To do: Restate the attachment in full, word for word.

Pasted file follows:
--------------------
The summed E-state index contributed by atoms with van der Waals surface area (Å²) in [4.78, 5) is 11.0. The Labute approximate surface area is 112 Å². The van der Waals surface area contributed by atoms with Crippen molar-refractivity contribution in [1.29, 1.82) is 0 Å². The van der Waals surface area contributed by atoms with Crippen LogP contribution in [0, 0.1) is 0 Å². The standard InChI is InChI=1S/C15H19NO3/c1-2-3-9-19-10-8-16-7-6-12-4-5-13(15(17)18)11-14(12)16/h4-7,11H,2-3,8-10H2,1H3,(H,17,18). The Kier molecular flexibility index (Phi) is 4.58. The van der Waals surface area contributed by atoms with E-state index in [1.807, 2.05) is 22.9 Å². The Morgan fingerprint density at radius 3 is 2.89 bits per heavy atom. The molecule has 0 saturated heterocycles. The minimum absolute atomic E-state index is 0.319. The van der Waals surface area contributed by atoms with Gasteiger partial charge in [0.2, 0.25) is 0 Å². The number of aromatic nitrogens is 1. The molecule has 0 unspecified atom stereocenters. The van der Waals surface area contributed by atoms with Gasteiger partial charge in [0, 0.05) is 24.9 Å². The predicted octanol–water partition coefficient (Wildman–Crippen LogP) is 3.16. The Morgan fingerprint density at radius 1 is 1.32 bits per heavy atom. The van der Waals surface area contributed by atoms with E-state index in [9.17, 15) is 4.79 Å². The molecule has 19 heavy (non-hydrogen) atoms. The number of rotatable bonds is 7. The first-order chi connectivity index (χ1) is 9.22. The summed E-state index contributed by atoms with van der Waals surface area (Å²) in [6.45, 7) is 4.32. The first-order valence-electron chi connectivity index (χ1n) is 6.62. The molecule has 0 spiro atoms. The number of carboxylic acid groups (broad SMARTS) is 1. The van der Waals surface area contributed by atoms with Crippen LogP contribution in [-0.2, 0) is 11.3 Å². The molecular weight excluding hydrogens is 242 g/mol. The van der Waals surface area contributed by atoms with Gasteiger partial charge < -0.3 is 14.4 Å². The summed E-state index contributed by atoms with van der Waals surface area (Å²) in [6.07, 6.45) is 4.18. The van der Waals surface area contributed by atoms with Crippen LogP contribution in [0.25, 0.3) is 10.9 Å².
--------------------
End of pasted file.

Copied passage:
The summed E-state index contributed by atoms with van der Waals surface area (Å²) in [4.78, 5) is 11.0. The Labute approximate surface area is 112 Å². The van der Waals surface area contributed by atoms with Crippen molar-refractivity contribution in [1.29, 1.82) is 0 Å². The van der Waals surface area contributed by atoms with Crippen LogP contribution in [0, 0.1) is 0 Å². The standard InChI is InChI=1S/C15H19NO3/c1-2-3-9-19-10-8-16-7-6-12-4-5-13(15(17)18)11-14(12)16/h4-7,11H,2-3,8-10H2,1H3,(H,17,18). The Kier molecular flexibility index (Phi) is 4.58. The van der Waals surface area contributed by atoms with E-state index in [1.807, 2.05) is 22.9 Å². The Morgan fingerprint density at radius 3 is 2.89 bits per heavy atom. The molecule has 0 saturated heterocycles. The minimum absolute atomic E-state index is 0.319. The van der Waals surface area contributed by atoms with Gasteiger partial charge in [0.2, 0.25) is 0 Å². The number of aromatic nitrogens is 1. The molecule has 0 unspecified atom stereocenters. The van der Waals surface area contributed by atoms with Gasteiger partial charge in [0, 0.05) is 24.9 Å². The predicted octanol–water partition coefficient (Wildman–Crippen LogP) is 3.16. The Morgan fingerprint density at radius 1 is 1.32 bits per heavy atom. The van der Waals surface area contributed by atoms with E-state index in [9.17, 15) is 4.79 Å². The molecule has 19 heavy (non-hydrogen) atoms. The number of rotatable bonds is 7. The first-order chi connectivity index (χ1) is 9.22. The summed E-state index contributed by atoms with van der Waals surface area (Å²) in [6.45, 7) is 4.32. The first-order valence-electron chi connectivity index (χ1n) is 6.62. The molecule has 0 spiro atoms. The number of carboxylic acid groups (broad SMARTS) is 1. The van der Waals surface area contributed by atoms with Crippen LogP contribution in [-0.2, 0) is 11.3 Å². The molecular weight excluding hydrogens is 242 g/mol. The van der Waals surface area contributed by atoms with Gasteiger partial charge < -0.3 is 14.4 Å². The summed E-state index contributed by atoms with van der Waals surface area (Å²) in [6.07, 6.45) is 4.18. The van der Waals surface area contributed by atoms with Crippen LogP contribution in [0.25, 0.3) is 10.9 Å².